Pistachio Bonbons-A Quick Lesson in Candy Making

By pete, Dec 11, 2015 | |

  1. Tis the season to be baking. Fa La La La La… This past week both my wife and I got off our butts and did some holiday baking and candy making. One of the items that I made are these tasty little Pistachio Bonbons. I love these things, but you really have to like pistachios to enjoy these candies. The filling is an intense pistachio “marzipan” that seems to concentrate the pure essence of pistachio making these things little flavor bombs.

    This recipe is a little more “advanced” and time consuming than many of my recipes, but then again serious candy making is often a multi step process and can often require attention to detail. The filling itself (the pistachio marzipan) is very simple, but to do the chocolate right can be a little tricky as we will be tempering it. If this is too much for then by all means you can do it the easy way. Once the filling is made just roll it into small balls and dip them into melted chocolate. Shake off any excess as you remove the enrobed marzipan and allow to cool on a tray covered in wax paper. The downside to doing it this way is that you will never get a truly hard, shiny coating like you would using tempered chocolate and it is best to store these in the fridge to keep them from getting soft. Tempering is not difficult, but you do need to pay attention to the details for it to come out right. It is not absolutely necessary though if you are just planning on dipping your candies. But, if you want to mold them then you must temper your chocolate or you will have difficulties in removing the candies from the molds. Give it a try, the worse that can happen is that your candies will develop white streaks as it dries. It doesn’t affect the taste at all and if you’re too embarrassed to give them away then you have a tasty treat, for yourself, for the next few days!!!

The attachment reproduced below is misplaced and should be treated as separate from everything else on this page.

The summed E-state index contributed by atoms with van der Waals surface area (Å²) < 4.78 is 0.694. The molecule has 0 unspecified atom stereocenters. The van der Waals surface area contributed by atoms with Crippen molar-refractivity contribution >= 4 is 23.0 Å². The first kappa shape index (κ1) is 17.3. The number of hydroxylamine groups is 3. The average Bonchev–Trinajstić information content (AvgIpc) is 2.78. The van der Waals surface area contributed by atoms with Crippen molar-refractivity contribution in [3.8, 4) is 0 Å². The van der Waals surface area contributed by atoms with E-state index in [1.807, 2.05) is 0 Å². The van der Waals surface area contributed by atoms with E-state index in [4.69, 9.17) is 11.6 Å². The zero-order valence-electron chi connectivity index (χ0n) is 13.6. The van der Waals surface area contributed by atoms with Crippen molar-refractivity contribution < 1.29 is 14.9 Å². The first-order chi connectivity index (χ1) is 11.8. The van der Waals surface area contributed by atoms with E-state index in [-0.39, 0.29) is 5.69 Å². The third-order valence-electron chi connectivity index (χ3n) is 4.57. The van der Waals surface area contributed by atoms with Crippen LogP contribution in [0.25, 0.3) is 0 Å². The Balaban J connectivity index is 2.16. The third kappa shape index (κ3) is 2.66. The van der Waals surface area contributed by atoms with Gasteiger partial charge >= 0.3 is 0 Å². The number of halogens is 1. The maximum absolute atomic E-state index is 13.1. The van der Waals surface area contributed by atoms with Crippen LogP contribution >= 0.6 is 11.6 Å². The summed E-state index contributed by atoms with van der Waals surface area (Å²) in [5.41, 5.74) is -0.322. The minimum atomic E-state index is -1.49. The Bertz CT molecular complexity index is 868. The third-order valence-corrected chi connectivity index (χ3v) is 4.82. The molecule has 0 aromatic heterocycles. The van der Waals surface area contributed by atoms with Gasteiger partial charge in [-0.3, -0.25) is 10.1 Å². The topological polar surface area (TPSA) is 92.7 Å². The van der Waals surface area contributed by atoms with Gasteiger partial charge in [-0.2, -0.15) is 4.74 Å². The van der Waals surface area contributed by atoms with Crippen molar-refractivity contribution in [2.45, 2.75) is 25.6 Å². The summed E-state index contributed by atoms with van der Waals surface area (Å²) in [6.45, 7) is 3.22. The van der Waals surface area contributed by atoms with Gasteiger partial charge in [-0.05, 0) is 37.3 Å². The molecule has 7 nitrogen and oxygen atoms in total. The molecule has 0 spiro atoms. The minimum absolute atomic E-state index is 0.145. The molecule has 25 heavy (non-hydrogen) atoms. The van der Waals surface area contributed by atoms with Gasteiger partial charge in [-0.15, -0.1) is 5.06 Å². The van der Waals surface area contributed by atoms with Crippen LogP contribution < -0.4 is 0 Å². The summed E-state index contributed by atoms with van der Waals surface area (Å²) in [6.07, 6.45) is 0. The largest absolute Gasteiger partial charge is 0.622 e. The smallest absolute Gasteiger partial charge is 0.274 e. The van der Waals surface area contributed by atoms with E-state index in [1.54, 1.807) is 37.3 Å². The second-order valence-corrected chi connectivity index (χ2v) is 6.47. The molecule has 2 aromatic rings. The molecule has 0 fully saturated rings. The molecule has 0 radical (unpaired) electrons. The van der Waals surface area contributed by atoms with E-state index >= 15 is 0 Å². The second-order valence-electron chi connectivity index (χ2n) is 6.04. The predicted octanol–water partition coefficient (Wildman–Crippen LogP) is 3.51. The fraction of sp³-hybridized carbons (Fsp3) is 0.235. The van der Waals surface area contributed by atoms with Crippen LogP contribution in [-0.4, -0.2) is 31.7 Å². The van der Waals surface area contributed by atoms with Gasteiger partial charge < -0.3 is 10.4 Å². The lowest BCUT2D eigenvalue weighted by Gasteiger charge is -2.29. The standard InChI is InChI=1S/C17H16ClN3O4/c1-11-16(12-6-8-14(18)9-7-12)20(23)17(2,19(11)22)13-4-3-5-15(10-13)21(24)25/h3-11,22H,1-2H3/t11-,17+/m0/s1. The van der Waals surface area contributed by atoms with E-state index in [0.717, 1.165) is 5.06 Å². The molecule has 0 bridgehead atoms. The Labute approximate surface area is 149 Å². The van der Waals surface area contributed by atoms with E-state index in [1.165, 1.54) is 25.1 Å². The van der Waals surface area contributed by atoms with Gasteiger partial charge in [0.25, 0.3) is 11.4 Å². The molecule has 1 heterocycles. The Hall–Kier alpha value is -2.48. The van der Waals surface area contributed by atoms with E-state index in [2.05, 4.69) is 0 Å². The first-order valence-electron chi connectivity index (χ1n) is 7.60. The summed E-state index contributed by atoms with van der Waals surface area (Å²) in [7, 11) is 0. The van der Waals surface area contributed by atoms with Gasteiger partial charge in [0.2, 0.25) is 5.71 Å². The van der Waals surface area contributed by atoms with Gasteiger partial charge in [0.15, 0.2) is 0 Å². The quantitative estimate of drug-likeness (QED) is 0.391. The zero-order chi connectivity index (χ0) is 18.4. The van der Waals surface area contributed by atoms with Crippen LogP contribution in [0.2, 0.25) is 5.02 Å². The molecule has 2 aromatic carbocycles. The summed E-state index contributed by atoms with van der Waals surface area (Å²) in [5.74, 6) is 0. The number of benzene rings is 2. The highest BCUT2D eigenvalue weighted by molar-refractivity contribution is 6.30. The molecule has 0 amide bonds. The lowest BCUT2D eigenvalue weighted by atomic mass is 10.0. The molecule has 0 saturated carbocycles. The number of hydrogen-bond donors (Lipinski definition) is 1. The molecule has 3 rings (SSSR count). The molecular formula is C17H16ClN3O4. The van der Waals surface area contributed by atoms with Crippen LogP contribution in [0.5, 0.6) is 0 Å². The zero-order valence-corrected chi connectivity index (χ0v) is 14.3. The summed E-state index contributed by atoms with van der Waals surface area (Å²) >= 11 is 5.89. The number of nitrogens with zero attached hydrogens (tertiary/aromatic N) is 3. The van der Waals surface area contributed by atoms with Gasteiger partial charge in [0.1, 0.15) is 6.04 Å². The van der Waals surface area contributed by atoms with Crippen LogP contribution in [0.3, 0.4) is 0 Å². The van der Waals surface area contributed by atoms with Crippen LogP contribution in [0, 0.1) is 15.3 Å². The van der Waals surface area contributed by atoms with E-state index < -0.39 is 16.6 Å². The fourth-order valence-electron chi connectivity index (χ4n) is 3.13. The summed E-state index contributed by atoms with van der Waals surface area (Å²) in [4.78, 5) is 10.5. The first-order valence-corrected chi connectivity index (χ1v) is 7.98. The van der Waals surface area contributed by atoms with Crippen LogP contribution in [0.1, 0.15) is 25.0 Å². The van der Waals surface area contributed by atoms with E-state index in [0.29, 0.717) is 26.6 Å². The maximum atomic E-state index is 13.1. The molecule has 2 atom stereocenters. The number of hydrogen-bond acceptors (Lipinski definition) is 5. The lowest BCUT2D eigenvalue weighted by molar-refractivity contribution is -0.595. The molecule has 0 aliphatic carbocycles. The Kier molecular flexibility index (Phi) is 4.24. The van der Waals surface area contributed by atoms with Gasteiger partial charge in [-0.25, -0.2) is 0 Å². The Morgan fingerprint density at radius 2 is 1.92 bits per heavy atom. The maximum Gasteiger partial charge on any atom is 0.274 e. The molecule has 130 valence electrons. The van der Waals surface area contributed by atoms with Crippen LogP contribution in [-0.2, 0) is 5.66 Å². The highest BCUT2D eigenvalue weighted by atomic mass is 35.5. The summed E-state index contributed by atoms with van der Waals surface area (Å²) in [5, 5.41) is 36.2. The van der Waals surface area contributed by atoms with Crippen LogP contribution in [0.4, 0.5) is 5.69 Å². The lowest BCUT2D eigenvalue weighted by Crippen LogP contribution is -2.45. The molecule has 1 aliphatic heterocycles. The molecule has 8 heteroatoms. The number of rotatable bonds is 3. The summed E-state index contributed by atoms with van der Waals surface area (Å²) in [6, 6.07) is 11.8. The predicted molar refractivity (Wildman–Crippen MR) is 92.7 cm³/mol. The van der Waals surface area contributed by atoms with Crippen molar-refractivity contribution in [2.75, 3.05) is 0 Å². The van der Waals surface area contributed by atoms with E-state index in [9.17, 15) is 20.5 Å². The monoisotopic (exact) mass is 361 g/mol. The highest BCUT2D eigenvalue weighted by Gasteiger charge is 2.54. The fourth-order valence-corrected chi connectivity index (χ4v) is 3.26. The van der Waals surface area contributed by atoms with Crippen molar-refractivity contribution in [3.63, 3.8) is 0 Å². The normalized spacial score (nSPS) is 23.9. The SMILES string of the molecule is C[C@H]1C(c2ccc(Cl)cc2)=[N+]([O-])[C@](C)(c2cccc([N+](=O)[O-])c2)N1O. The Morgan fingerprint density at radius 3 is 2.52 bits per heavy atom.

I guess I should mention what tempering is, in case there are some people out there unfamiliar with the term. You know when you buy a Hershey’s bar, how it is nice and shiny and has that satisfying snap when you break it, well that is tempered chocolate. Untempered chocolate usually has a dull look to it and always seems somewhat soft when you bite into it. Untempered chocolate can also develop a white “bloom” to it. While the chocolate is still fine to eat it may not look nearly as appetizing. Just so you know, once you melt “bloomed” chocolate that whiteness goes away. This is because chocolate contains a number of different fats that melt and solidify at different temperatures. Tempering gets those fats in line, so to speak, getting them all to to their thing at the same time. That’s a simplified explanation but pretty much sums it up.

    Pistachio Bonbons
    makes about 50-60 candies

    2 cups Pistachios, shelled
    1 1/2 cups Powdered Sugar
    Water
    Green Food Coloring (optional)
    1 pound Dark Chocolate, cut into small pieces is not using chips or disks